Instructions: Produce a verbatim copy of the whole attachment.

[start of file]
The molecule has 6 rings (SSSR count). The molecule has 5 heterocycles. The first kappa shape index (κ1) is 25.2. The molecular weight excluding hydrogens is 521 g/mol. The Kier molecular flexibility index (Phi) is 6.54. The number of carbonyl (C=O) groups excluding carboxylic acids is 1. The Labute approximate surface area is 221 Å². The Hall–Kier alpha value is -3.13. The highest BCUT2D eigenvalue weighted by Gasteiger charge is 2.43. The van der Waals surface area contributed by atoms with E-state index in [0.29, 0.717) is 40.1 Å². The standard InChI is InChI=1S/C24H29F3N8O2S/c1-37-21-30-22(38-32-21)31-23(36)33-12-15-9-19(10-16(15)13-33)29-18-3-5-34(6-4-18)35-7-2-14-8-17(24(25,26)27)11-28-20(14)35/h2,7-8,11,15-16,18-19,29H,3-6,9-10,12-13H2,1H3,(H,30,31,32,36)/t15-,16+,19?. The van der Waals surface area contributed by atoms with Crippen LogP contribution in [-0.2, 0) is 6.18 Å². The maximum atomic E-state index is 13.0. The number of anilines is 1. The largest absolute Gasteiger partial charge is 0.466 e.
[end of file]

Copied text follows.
The molecule has 6 rings (SSSR count). The molecule has 5 heterocycles. The first kappa shape index (κ1) is 25.2. The molecular weight excluding hydrogens is 521 g/mol. The Kier molecular flexibility index (Phi) is 6.54. The number of carbonyl (C=O) groups excluding carboxylic acids is 1. The Labute approximate surface area is 221 Å². The Hall–Kier alpha value is -3.13. The highest BCUT2D eigenvalue weighted by Gasteiger charge is 2.43. The van der Waals surface area contributed by atoms with E-state index in [0.29, 0.717) is 40.1 Å². The standard InChI is InChI=1S/C24H29F3N8O2S/c1-37-21-30-22(38-32-21)31-23(36)33-12-15-9-19(10-16(15)13-33)29-18-3-5-34(6-4-18)35-7-2-14-8-17(24(25,26)27)11-28-20(14)35/h2,7-8,11,15-16,18-19,29H,3-6,9-10,12-13H2,1H3,(H,30,31,32,36)/t15-,16+,19?. The van der Waals surface area contributed by atoms with Crippen LogP contribution in [-0.2, 0) is 6.18 Å². The maximum atomic E-state index is 13.0. The number of anilines is 1. The largest absolute Gasteiger partial charge is 0.466 e.